Tommy Hilfiger has released an adaptive clothing line for adults with disabilities.
The project aims to improve inclusion within the fashion world by conquering a huge part of the market often untapped by the industry.
“Inclusivity and the democratisation of fashion have always been at the core of my brand’s DNA,” the designer said. “These collections continue to build on that vision, empowering differently abled adults to express themselves through fashion.”
The so-called Adaptive Collection debuted on the American website on Thursday 19 October and worldwide on Saturday 21, featuring 37 menswear and 34 womenswear styles based on the brand’s sportswear line. Prices range from $29.50 (£22.43) to $139.50 (£106.07).
The clothes are designed to be easier for the less able-bodied customer to wear. Button-down shirts have Velcro and magnetic fastenings to help wearers pull them over their heads – or get dressed with one hand. Trousers, including denim jeans and chinos, are provided with flies, larger leg openings and hems to accommodate braces and prosthetic limbs. Other items also have pull-on pant loops inside the waist bands, allowing the wearer to pull them on with more ease.
Last spring, Tommy Hilfiger collaborated with MagnaReady and Runway of Dreams for an adaptive children’s collection. MagnaReady is a line of magnetically infused shirts launched by Maura Horton, after seeing how Parkinson’s meant her husband experienced difficulty with buttons. Runway of Dreams, a non-profit organisation founded in 2014, focuses on educating the mainstream fashion industry on adapting clothing for people with disabilities.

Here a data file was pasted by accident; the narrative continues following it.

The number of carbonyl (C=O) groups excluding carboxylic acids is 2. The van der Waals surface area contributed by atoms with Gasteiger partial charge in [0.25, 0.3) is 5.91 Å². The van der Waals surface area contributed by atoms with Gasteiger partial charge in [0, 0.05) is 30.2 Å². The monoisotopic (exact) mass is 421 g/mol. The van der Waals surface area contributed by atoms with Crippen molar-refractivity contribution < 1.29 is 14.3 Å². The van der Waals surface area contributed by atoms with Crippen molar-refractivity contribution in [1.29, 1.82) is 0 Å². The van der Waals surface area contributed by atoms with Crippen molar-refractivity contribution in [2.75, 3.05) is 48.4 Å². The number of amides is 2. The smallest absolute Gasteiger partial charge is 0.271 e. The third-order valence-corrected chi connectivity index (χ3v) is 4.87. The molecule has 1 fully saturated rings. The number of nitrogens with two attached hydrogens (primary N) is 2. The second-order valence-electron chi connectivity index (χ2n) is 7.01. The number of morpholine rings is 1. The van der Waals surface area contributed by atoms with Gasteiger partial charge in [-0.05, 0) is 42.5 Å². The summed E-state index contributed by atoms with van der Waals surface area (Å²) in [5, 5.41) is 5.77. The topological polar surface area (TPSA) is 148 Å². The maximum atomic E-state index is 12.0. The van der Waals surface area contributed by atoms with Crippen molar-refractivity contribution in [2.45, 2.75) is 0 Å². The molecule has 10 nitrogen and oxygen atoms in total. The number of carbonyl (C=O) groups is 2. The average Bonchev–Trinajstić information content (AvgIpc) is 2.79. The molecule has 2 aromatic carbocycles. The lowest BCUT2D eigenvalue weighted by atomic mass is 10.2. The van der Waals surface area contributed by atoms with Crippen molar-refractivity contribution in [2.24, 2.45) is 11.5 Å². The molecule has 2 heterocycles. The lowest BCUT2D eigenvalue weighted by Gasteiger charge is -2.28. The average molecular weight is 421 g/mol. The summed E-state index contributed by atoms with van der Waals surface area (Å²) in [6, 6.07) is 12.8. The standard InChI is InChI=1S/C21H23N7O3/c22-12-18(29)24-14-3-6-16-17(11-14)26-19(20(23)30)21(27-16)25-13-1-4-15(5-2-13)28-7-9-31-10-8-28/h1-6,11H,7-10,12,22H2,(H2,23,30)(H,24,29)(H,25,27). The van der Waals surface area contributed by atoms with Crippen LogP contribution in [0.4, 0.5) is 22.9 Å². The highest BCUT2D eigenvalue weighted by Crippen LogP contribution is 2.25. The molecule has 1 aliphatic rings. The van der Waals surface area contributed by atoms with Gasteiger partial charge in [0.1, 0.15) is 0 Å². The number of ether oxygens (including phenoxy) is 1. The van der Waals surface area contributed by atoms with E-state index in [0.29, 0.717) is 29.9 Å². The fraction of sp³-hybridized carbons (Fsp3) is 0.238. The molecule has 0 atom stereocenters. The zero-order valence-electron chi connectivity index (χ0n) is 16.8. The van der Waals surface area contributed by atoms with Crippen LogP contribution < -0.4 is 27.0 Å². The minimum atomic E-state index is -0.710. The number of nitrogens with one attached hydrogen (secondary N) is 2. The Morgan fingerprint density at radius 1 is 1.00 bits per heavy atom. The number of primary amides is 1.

This time, the brand said that no external collaborations were involved in the project.
The initiative was well received by British disability rights organisations and charities. As Philip Connolly, Policy and Development Manager at Disability Rights UK told The Telegraph, “The best part of this is that Tommy Hilfiger has not designed a collection that looks any different to his other ranges, he’s simply adapted them to offer this choice of fastenings and shapes”.
Richard Lane, head of communications at disability charity Scope, explained to The HuffPost UK the economic influence of this market.
“Disabled people and their families in the UK have an enormous spending power – dubbed the purple pound – of £249bn” he said.
Research shows that the fashion industry needs to work on improving accessibility. The Extra Costs Commission, an independent inquiry studying the additional expenditures faced by disabled people, found out that three-in-four such consumers have left a shop due to poor customer service, and businesses that don’t meet their needs risk losing a share of £420m in sales each week. To improve the situation the Purple social enterprise launched the “Help Me Spend My Money” campaign to promote disability awareness in the retail industry.
However, as Connolly added in his interview with The Telegraph, inclusion must be enhanced among professionals too, ensuring that “the people who get job opportunities through this market are themselves disabled people. Both in retail, assisting customers in the shops, but also at the design development stage.”
There’s still a long way to go, but the “democratisation of fashion” as Tommy Hilfiger called it, has (hopefully) just begun.